BLACK MIRROR (Netflix) is one of my favorite shows, a British anthology series that examines human nature in the face of technological change, which explains the title. What I love about is is no matter how empowered we become by technology, we are always only human, and this technology can exacerbate human flaws to the point of the grotesque.
Retinal implants allow people to record memories, which leads to man confirming his wife’s infidelity then destroying himself by forcing her to play it for him. A woman lives in a world (coming soon to China) where people are rated based on everyday interactions, with high ratings guaranteeing success and low ratings meaning you could be denied service or lose your job. A man lives in a virtual prison serving his sentence for murder. Robotic bees created to supplement the bee population are hacked by a vengeful activist. An artist kidnaps a princess and as ransom requires the prime minister to have sex with a pig on live TV. Brutal and brilliant stuff.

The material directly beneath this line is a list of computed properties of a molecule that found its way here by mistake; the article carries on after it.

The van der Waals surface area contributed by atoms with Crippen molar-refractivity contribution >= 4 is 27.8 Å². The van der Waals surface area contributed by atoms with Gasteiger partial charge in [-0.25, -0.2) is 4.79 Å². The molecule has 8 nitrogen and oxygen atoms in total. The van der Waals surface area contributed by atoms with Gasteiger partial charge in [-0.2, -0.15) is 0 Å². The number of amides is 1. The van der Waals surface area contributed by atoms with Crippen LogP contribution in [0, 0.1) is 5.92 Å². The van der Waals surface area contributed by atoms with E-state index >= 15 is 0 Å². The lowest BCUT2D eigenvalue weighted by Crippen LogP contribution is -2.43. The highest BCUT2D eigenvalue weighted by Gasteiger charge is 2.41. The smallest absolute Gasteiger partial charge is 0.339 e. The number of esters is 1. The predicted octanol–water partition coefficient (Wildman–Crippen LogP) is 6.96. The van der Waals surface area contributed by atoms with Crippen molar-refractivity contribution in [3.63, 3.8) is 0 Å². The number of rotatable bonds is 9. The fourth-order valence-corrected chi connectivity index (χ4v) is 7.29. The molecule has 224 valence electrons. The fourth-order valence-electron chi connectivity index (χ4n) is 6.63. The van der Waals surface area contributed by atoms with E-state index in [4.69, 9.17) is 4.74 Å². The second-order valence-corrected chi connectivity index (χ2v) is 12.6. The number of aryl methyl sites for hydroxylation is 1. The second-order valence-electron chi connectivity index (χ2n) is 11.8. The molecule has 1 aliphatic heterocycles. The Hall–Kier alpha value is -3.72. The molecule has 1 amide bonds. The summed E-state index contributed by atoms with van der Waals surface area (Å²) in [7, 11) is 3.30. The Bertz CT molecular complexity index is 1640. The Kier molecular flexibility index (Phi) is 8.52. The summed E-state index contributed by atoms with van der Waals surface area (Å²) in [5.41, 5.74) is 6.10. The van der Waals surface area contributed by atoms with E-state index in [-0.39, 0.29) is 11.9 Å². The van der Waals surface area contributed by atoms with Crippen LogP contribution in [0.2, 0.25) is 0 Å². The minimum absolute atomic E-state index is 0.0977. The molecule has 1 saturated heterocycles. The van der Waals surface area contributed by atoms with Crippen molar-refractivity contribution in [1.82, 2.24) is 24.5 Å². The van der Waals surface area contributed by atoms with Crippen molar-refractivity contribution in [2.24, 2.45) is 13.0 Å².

Season 4 was terrific, with some of the best episodes in the series, though a big uneven in quality. Charlie Brooker, its creator, said he wanted a little more hope in the show given the 2016 election, saying he wasn’t sure people would be in the mood for bleak nihilism on TV as they’d have plenty in their real lives. Still, that bleak nihilism gives the show its brutal edge so season 4, while excellent, missed the mark for me a little.
In season 4, there are two outstanding episodes. In USS Callister, a nerdy, shy, put-down software genius creates a virtual reality game based on a TV show similar to Star Trek, and by taking DNA samples from coworkers he likes or despises, he recreates them inside his world to rule as his starship crew. This is a freakily fun episode with an interesting message about a bullied man becoming a bully himself through a virtual experience.
My favorite was by far Metalhead, a simple story about a woman trying to escape a robot intent on killing her. It was a brilliant cat and mouse episode about the strengths of human versus machine, and is a fantastic example of how a small, personal story can tell a much bigger story, in this case a robot apocalypse. The little robot is incredibly creepy and terrifying, particularly in its single-mindedness in pursuing and killing its prey.
No plans for a season 5 yet, though Brooker is up for it. I’m hoping he keeps the series going. It’s the TWILIGHT ZONE of our time.